• Opportunity to register the existing brand name.

  • Accessing the markets: A brand is not limited to just being a name on the packaging of products, it is something that differentiates those products from its competitors and also adds value and confidence to the products. Therefore, when a brand enters a new market or country, its first initiative is fundamental in determining its long-term popularity. That is why, in this period of globalisation, brands have introduced multi-level branding with a parent brand and a daughter brand. In these situations, the parent brand can only go through the globalisation process with the assistance of the daughter brand. In such cases, the daughter brand includes the range of products. When these brands enter a new market, they usually do it using two methods, including:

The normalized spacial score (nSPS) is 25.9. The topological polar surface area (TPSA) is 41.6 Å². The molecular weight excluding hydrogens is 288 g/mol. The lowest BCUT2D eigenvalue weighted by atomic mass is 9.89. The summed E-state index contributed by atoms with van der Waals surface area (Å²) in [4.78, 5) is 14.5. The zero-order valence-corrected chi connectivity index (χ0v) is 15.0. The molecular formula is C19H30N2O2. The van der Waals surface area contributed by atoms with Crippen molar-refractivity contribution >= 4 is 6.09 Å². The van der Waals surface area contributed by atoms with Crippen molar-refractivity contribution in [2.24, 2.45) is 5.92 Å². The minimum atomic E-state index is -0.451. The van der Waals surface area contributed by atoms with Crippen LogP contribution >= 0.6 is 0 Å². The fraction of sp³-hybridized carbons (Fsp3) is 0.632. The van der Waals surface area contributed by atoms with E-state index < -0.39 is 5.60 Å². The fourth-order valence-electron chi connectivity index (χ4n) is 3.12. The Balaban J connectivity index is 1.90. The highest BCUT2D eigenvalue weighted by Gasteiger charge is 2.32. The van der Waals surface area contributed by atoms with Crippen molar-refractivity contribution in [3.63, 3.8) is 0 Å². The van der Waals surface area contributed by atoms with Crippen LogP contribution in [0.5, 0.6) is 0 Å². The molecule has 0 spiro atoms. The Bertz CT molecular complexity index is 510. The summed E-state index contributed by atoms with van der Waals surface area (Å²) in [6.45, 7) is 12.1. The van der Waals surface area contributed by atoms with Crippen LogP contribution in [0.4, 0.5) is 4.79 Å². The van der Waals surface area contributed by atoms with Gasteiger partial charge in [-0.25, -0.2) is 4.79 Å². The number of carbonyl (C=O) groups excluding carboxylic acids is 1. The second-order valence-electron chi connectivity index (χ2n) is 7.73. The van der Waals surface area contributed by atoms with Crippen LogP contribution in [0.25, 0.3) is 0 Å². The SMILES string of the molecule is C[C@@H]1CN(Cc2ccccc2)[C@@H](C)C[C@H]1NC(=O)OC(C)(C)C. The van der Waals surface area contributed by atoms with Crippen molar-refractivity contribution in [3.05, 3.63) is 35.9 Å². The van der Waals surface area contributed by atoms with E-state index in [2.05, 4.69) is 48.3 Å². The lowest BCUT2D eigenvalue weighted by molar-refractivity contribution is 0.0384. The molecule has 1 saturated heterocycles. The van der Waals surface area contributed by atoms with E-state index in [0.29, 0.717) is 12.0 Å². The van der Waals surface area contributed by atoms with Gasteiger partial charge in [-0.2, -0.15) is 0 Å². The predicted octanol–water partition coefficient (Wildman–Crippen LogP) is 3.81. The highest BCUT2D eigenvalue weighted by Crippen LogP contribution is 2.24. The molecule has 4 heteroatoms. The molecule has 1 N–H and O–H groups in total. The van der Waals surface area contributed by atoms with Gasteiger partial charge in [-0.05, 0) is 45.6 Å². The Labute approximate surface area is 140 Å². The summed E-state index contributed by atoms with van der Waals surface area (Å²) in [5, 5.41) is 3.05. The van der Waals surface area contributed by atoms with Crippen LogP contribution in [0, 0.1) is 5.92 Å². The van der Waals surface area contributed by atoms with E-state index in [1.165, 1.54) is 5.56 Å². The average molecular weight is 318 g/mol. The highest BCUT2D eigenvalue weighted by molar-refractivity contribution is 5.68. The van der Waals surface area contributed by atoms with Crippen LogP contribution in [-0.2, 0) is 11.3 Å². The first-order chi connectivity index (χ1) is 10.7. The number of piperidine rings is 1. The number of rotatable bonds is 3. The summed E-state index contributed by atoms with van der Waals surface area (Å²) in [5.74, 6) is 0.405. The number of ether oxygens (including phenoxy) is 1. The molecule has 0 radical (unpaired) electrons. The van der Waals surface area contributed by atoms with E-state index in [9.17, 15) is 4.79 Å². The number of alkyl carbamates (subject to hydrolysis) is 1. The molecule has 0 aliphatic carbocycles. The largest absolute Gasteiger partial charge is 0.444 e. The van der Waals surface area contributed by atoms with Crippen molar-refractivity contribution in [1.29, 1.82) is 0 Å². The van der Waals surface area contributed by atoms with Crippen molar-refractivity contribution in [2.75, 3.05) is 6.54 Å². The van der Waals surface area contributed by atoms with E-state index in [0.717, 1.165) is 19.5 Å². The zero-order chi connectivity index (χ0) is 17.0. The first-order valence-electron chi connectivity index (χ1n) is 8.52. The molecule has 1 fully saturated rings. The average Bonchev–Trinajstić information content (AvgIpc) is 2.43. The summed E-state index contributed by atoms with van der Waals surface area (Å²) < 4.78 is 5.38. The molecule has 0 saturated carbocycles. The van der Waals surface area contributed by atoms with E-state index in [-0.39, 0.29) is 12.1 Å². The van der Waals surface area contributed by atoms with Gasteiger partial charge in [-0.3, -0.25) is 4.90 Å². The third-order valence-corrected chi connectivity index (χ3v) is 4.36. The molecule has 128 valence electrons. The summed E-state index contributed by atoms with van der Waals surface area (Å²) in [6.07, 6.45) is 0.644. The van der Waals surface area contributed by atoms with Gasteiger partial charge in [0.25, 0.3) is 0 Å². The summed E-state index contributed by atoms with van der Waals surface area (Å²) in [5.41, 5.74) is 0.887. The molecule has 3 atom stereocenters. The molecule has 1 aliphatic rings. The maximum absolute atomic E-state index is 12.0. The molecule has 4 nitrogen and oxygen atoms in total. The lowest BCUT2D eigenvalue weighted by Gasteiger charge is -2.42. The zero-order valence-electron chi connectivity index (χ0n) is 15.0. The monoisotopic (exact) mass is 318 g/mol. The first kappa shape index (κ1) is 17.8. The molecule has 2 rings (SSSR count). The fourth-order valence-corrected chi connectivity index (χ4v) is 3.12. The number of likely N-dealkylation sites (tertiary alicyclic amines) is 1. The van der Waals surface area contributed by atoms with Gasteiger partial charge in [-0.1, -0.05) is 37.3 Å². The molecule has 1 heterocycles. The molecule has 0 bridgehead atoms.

• Creating a new category: This is when brands attract attention in a new market by creating a new product category altogether. A parent brand establishes itself by using the daughter brand as a point of reference in a new category. The best part about using this method is that the product has no competition and helps in better negotiations with distributors who want innovation in products. However, significant investment is required using this method as the brand needs to be marketed and advertised properly. Garnier used this innovative method to perfection when they launched Fructis Style in 2001, which ultimately helped them in becoming the segment leaders in various countries like China, Brazil and USA (source: Wisdomjobs.com).

    • Segmenting a pre-existing category: The other viable option in this scenario is to launch a similar but differentiated product in a category that already exists.

  • Selecting products that have been adapted to the new markets: When a brand decides to enter a new market, it is important that it adapts its products to suit the market consumers. This needs to be carried out carefully and with the help of proper strategy and the adapted products should result in rapid growth and confidence in the brand.